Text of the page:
WATCH: The Israeli army unleashed the worst bombardment on the Gaza Strip so far. But, there will be more terrifying nights ahead for Gazans. There was some talk of a ceasefire on Tuesday, but no one expects peace for a long time. Stuart Greer reports.
GAZA, Gaza Strip – Israel on Tuesday unleashed its heaviest bombardment in a 3-week-old war against Hamas, striking symbols of the militant group’s control in Gaza and firing tank shells that Palestinian officials said shut down the strip’s only power plant.
The shutdown of the power plant has led to further serious disruptions of the flow of electricity and water to the 1.7 million people packed into the narrow Palestinian territory; the heavy strikes were a new blow to international efforts to reach a sustainable truce in the fighting, now in its fourth week.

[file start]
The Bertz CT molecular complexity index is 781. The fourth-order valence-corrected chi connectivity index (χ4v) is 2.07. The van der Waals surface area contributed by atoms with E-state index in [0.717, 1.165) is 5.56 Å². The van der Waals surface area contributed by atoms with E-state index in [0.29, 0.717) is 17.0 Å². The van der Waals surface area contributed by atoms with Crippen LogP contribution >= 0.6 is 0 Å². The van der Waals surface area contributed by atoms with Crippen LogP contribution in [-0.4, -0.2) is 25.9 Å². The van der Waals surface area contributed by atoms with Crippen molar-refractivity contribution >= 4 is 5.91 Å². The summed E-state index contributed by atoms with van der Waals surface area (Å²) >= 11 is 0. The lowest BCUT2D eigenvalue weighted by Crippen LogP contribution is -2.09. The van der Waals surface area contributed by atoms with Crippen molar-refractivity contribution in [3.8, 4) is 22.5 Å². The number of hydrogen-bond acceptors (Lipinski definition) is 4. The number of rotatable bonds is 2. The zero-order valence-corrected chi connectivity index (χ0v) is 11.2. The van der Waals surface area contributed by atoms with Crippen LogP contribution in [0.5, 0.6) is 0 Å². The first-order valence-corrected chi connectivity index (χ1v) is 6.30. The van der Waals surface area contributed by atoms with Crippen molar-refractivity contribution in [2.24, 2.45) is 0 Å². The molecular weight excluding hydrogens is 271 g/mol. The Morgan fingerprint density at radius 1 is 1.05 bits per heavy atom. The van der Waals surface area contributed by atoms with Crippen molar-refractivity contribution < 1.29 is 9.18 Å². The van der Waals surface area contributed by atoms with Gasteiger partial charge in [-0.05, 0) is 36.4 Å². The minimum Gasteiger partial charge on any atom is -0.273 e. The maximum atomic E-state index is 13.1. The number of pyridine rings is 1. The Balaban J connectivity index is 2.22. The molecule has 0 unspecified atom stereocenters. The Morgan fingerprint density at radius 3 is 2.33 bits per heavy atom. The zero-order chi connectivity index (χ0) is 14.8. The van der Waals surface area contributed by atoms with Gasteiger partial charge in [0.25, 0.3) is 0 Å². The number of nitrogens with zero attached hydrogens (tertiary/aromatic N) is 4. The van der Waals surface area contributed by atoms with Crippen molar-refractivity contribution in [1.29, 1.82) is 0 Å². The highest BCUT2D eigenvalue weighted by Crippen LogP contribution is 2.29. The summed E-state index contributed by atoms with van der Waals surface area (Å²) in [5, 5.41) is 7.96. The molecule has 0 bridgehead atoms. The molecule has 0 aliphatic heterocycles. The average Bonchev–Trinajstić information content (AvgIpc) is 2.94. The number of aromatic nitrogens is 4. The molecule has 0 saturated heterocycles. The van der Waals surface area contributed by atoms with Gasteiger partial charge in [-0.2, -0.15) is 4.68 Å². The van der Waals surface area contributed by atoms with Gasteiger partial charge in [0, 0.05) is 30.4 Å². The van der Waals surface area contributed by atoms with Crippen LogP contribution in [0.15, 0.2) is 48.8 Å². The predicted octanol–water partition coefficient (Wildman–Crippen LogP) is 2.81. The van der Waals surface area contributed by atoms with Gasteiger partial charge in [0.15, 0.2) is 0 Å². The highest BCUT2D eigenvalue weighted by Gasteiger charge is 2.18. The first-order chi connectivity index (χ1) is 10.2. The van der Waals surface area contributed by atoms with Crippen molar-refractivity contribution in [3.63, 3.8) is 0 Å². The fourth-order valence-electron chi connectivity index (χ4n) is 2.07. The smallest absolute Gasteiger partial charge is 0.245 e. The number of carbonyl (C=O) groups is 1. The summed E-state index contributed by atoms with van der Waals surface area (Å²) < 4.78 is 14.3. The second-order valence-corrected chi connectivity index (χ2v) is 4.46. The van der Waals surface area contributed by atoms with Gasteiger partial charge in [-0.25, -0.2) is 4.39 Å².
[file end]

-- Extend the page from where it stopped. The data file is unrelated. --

At least 1,210 Palestinians have been killed, including 109 on Tuesday, and 7,000 wounded since the start of fighting July 8, said Palestinian health official Ashraf al-Kidra. He said 16 other people died of wounds sustained on previous days.
The dead included multiple members of at least five families who were pulled from the rubble Tuesday after airstrikes and tank shelling struck their homes, including the mayor of a refugee camp and his 70-year-old father, according to Palestinian health officials and the Palestinian Red Crescent.
Israel has reported 53 soldiers and three civilians killed.
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On Tuesday evening, residents of the sprawling Jebaliya refugee camp in northern Gaza reported intense tank shelling. Ten members of an extended family were killed and 50 other people wounded in the area, Palestinian health officials said. Two brothers driving in a car with markings of a UN aid agency were killed by shrapnel, an area resident said.